Killer Inside: The Mind of Aaron Hernandez (Netflix)

Netflix's buzzy "Killer Inside" tries to make sense of Aaron Hernandez's murderous mindset

A new three-part Netflix series digs into the downfall of the ex-NFL star and how he became a cold-blooded killer


Ashlie D. Stevens
January 15, 2020 11:19PM (UTC)

The buzz surrounding the new Netflix limited docuseries "Killer Inside: The Mind of Aaron Hernandez" began Tuesday, as people waited for the episodes to premiere at midnight. "Who else refreshing [their] Netflix every 5 min waiting for the Aaron Hernandez documentary?" one Twitter user asked, while another replied, "This Netflix show about Aaron Hernandez is about to be lit." 

While true crime as a genre has a sizable, enthusiastic (if to a fault) fan base of its own, this dive into the charges against the former Patriots tight end has inspired the sort of immediate social media reaction typically reserved for stories that unfold episodically; I'm thinking of "Serial," for example, and how each week brought new information, twists, and allegations. 

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"The Mind of Aaron Hernandez" doesn't fit that mold. Even if you aren't at all a football fan, you're probably familiar with the general outline of the story: a talented 23-year old NFL star's career is cut short after his 2013 arrest and conviction for the murder of Odin Lloyd. Then, while on trial for Lloyd's murder, he was also indicted for the 2012 double homicide of Daniel de Abreu and Safiro Furtado. He was acquitted in 2017 of the double homicide, but days later was found dead in his cell of an apparent suicide. 

The story was told again and again, analyzed by both mainstream news organizations and sports-specific talk shows. A central question emerged in much of the coverage: How could this happen? 

While the sport isn't a stranger to high-profile players being accused and arrested for abuse and violent crime (look at O.J. Simpson), much of the country still deifies football stars, positioning them as emblems of American virtues like hard work, persistence, and teamwork. That's why these narratives in which an all-American hero falls from grace get so much play because, as suggested by the title of the docuseries, people are eager to understand the psychology behind that fall. 

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In the case of Hernandez, this series — which is an expansion of creator Geno McDermott's 2018 documentary "My Perfect World: The Aaron Hernandez Story" — doesn't have a complete answer. 

One portion of the three-episode series posits that the turn to crime came at the hands of a domineering father who repressed Hernandez's sexuality, a checked-out mother, and the NFL that as an organization, embodies a culture that wouldn't allow Hernandez to live as an out gay man.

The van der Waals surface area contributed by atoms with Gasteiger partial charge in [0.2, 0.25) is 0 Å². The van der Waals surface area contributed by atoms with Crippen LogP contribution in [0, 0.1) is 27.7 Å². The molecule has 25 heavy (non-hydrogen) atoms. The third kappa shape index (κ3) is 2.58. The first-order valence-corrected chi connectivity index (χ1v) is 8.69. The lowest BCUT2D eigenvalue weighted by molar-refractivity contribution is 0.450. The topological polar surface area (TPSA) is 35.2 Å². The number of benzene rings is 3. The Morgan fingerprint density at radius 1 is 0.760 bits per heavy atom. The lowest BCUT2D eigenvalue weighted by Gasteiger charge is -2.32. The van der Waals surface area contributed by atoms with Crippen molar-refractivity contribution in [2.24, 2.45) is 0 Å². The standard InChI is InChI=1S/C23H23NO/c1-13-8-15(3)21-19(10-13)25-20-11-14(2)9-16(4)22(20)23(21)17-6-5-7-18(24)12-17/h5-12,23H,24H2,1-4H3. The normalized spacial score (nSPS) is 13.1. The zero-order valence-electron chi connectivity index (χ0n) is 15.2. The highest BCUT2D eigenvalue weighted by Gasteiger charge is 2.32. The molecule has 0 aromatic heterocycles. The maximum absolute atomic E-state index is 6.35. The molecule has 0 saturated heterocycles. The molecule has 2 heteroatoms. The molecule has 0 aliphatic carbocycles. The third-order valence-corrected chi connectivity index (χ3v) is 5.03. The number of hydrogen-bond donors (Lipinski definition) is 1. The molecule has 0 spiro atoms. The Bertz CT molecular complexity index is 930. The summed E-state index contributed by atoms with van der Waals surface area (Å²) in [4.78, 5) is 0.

Hernandez's queerness and denial are interesting plot points; speculations about his sexuality had surfaced shortly before his death, though many "definitive, never before told accounts" sidestepped that aspect of the player's life. 

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"Killer Inside" puts a finer point on how living in the closet could have contributed to Hernandez's volatile mental state. It features interviews with Dennis SanSoucie, a former high school teammate of Hernandez, who alleges they had a yearlong sexual relationship. 

"Girls didn't hang out with the boys after school, so me and Aaron experimented," SanSoucie said in the documentary. 

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But perhaps more captivatingly, "Killer Inside" takes an objective look at chronic traumatic encephalopathy (CTE)  – a neurodegenerative disease caused by head injuries – and how that changes or inhibits brain function and impulse control. Following his death, Hernandez, who was 27 at the time, was posthumously diagnosed with Stage 3 CTE by doctors at Boston University's CTE Center. It was a shock to the football community. As the Washington Post reported at the time, "Aaron Hernandez suffered from most severe CTE ever found in a person his age." 

While there are prison phone call recordings of Hernandez, which are revealing of his post-arrest mental state, there is no single strong narrator through the docuseries, which leaves it feeling a little scattered at time (at its worst, it has some of the cheesy elements that have come to be associated with cable crime dramas, like overwrought reenactments). 

But in a way, this mimics the story that "Killer Inside" is telling. Perhaps frustratingly, in the end, there is no single reason why Hernandez snapped. Much like the documentary itself, with its disparate amalgam of voices offering conjecture about the player's life, Hernandez was a sum of his pieces. More compelling than the series itself is how eager fans — over 11,000 of whom have spoken about "Killer Inside" on Twitter thus far — are to try to put those pieces together.

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"Killer Inside: The Mind of Aaron Hernandez" is now streaming on Netflix.

 


Ashlie D. Stevens

Ashlie D. Stevens is a staff writer at Salon, specializing in culture.

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